Aside from potential legal ramifications there in regards to IP, you also give up a lot of privacy once you use anything work related. “If I’m counseling a client and they CC their work email, they could potentially lose whatever attorney/client privileges were in effect, you have no expectation of privacy on your work email.” says Jason.
At the end of the day, you want as much separation between your work on your side project and your work for your employer as possible.
And, of course, make sure to review your employee handbook and any contracts you’ve signed:
“What happens a lot is when you have a job, you usually sign some sort of handbook or contract that somehow gives them rights to whatever you're doing. If you're essentially inventing your own invention that competes with your day job, you should definitely not do it at your work. It can get hairy there and it really does depend upon what your contracts are, what employee handbooks have you signed. Copyright, if it's within the main scope of your work, they might own it, just based on the fact that you were an employee doing your job and created it for the business.”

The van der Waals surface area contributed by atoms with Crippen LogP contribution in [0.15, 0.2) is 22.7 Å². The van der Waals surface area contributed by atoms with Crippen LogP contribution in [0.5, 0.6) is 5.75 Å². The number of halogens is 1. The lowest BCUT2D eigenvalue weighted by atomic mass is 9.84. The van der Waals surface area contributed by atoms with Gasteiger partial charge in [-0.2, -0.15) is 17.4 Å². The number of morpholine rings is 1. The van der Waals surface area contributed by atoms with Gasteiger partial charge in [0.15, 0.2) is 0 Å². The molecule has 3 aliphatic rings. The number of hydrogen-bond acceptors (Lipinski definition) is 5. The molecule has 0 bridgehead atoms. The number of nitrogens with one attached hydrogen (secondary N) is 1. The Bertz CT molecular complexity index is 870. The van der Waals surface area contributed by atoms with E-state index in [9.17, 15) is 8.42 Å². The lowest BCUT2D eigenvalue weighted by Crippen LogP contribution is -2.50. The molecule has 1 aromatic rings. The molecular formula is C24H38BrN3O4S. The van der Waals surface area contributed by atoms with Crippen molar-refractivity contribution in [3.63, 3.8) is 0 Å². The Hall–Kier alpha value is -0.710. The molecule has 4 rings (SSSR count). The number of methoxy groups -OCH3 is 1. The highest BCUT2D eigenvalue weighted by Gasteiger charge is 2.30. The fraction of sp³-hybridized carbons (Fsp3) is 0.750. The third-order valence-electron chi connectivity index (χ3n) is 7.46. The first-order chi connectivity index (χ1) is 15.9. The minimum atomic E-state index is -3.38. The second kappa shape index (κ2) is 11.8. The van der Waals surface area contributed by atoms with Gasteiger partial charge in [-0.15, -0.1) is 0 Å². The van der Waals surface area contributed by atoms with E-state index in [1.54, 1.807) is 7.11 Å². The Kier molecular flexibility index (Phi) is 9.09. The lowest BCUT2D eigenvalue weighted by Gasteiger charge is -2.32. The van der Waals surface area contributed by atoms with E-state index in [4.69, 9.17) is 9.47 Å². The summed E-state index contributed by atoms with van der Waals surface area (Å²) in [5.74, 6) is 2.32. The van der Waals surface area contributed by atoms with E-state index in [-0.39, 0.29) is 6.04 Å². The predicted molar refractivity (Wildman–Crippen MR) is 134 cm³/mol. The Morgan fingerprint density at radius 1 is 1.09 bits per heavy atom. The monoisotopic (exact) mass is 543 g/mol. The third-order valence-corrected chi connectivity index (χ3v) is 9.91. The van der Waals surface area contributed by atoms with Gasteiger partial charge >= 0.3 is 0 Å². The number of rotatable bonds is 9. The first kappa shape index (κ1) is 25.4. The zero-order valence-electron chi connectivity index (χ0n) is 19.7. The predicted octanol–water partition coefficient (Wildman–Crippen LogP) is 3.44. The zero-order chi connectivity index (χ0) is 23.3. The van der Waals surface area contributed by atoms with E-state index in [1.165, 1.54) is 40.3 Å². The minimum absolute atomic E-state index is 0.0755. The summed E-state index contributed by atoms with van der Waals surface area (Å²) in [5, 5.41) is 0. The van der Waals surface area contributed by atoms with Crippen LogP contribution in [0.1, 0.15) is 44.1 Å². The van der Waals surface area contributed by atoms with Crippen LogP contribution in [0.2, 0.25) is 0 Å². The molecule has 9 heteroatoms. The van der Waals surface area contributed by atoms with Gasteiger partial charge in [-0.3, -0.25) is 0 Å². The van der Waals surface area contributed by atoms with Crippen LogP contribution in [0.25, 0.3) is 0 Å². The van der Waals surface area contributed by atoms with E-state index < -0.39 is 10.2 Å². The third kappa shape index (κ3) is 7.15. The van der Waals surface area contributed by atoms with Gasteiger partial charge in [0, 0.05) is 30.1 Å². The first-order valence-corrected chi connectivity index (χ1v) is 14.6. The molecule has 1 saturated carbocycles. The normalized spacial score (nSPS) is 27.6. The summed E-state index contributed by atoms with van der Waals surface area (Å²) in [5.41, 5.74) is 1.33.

"Copyright, if it's within the main scope of your work, they might own it, just based on the fact that you were an employee doing your job and created it for the business.” -Jason Rosenblum
In the long run, though: don’t get hung up on patents
All of that said, the key is to take action ASAP instead of sitting on an idea (or putting something out there and potentially losing the right to patent). Once you have an MVP, you should talk to an attorney and see if it falls within patentable subject matter (and what potential IP protection options you do have).
It’s likely that it doesn’t, at least not at this juncture — and that’s fine. Too many potential startup founders get hung up on trying to patent their idea and stop there, instead of moving forward with whatever they can (and the advice of a good lawyer).
Thanks so much for reading this post! And thanks to Jason Rosenblum for sharing some of his knowledge with us. If you need advice on IP, go to talk to Jason.